Why I Quit Freelancing and Got a Job (plus the Week 50 roundup)

Scythe on a wall

I’m not the sharpest scythe in the shed, but sometimes my coal-dust addled brain learns a lesson or two from its mistakes experience.

To wit: in 2011, I did all kinds of enterprising work to support myself outside the old 9-to-5: freelance writing, micro-affiliate sites, web design, junk peddling on ebay and craigslist, English teaching, and a couple other things.

I lived modestly and made enough to get by, but I still put in way too many 70-80-hour weeks. Now, every week, I spend half as many hours promoting tourism in my state for a modest salary and health insurance for my family.

In short, I quit freelancing because a cool opportunity came along and I was tired of getting my ass kicked by the patchwork Franken-career I had created for myself.  I realized I needed a smarter way to earn a living. My decision isn’t right for everyone, but at this time, it’s the best decision for me.


When I think about all the work I did, I debate whether I’m the world’s shittiest businessman, or if I was just trying to do too much.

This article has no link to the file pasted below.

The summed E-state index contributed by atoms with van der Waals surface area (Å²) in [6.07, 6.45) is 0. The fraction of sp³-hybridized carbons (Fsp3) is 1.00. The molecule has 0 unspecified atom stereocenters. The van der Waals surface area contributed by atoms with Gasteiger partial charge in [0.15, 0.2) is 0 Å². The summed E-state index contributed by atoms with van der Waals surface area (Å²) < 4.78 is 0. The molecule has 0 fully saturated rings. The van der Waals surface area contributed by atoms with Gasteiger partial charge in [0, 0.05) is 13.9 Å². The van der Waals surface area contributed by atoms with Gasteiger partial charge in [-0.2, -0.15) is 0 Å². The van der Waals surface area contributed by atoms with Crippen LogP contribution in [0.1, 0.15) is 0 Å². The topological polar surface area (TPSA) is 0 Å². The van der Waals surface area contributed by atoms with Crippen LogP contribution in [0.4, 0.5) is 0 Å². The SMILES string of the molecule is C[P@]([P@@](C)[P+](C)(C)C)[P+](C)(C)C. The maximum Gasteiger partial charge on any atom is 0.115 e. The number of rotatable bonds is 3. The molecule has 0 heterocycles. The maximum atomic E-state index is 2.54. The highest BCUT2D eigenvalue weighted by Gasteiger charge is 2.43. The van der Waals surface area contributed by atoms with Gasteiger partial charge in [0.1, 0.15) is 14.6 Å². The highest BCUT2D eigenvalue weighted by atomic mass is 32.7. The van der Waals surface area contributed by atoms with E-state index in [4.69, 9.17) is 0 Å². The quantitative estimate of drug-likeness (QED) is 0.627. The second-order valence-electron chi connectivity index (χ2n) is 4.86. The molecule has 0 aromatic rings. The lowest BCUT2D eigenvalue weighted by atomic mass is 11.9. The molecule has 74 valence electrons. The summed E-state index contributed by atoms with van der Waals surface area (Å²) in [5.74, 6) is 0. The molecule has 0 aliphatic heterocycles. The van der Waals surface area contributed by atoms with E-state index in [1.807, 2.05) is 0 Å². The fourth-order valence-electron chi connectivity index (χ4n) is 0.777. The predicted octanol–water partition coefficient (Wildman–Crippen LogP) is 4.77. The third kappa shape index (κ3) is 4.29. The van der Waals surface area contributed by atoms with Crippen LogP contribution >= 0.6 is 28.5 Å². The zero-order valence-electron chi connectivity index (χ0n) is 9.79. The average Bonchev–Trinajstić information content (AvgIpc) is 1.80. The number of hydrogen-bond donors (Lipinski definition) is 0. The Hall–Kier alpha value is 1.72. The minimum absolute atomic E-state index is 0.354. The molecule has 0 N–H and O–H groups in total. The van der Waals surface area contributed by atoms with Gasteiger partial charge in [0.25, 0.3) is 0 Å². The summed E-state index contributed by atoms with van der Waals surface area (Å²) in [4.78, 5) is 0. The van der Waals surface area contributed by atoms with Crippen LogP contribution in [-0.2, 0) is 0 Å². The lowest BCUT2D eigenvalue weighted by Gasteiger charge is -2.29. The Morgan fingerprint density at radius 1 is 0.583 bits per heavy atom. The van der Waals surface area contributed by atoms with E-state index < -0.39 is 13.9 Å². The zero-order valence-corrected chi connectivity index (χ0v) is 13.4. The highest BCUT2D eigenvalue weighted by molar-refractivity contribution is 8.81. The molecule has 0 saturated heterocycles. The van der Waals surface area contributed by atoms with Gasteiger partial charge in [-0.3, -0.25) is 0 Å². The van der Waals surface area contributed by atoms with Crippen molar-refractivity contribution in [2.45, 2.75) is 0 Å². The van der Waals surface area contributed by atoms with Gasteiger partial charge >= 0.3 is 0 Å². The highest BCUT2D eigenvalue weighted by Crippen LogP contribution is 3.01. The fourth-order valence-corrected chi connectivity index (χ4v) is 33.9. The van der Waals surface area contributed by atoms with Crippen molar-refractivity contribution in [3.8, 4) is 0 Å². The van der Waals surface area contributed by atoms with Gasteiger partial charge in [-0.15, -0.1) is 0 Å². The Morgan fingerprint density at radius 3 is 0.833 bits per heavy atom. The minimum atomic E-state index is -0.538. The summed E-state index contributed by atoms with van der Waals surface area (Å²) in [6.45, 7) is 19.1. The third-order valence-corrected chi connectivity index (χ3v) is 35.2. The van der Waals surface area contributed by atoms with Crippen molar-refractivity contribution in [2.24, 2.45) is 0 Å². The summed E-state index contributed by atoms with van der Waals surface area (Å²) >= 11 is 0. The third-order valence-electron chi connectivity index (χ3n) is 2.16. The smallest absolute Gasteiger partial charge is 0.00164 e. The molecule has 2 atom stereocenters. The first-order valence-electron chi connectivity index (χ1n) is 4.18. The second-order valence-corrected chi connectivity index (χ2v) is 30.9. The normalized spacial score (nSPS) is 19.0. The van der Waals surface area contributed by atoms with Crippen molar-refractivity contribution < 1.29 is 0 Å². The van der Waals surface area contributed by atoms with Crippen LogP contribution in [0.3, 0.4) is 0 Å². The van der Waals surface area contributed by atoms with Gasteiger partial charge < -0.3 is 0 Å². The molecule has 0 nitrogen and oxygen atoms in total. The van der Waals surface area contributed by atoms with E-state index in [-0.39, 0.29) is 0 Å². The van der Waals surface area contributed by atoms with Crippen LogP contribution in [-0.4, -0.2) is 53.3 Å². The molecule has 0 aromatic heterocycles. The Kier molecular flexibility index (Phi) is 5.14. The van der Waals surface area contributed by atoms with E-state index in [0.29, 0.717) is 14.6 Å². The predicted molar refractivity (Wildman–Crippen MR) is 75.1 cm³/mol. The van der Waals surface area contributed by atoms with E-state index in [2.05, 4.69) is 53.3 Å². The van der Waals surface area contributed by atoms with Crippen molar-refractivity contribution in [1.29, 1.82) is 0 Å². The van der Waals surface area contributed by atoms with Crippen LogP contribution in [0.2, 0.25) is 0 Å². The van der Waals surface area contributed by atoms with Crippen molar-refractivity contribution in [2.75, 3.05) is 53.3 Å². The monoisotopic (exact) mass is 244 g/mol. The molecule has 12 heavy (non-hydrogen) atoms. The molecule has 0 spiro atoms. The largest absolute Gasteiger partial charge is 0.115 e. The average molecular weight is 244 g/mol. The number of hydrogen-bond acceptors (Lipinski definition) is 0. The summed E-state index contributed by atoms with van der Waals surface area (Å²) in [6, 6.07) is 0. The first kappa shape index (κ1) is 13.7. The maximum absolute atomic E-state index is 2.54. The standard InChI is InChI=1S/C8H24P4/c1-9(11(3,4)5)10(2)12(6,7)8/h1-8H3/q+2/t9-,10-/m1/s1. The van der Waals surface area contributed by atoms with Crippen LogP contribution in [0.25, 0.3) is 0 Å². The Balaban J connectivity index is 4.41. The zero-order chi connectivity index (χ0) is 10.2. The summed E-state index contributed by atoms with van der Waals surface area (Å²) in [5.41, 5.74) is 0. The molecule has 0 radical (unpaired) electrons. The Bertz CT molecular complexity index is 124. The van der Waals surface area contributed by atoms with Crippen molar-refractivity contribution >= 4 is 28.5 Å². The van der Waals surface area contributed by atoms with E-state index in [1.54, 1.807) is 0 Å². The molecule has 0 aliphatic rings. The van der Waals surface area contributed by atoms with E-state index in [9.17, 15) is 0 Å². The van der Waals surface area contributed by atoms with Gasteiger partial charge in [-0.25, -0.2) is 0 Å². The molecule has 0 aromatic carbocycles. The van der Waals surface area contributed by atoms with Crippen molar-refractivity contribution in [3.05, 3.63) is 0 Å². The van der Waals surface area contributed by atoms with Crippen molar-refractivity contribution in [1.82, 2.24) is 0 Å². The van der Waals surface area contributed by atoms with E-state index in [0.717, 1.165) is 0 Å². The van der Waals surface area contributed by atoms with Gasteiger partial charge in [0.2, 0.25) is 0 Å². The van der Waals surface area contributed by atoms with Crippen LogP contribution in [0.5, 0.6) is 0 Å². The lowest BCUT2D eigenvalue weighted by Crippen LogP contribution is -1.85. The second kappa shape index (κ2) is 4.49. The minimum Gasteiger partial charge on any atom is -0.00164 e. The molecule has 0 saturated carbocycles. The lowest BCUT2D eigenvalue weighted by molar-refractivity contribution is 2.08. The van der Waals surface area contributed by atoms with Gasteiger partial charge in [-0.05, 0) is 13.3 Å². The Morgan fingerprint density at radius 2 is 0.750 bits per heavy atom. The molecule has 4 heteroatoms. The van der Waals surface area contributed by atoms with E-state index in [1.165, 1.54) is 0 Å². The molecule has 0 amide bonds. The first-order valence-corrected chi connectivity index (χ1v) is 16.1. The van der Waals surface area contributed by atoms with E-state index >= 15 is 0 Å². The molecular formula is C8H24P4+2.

Because I’m not without ambition, and since a struggling book publisher once credited me with saving his business, I’m going to go with the latter.

I suppose I could always sell ebooks that tell you how to make a living selling ebooks about how to make a living selling ebooks [/spammy lifestyle design blog rant].

In all seriousness, if a person diligently pursued any one of these activities, they could probably support themselves. My problem was that I just had to try them all.

So what’s the lesson?

Do less, better. 

Or, in the words of productivity guru David Allen: You can do anything, but not everything.

The bonus: I now have more time to work on things that are wildly fun and stupendously unprofitable!

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Photo credit: sidibousaid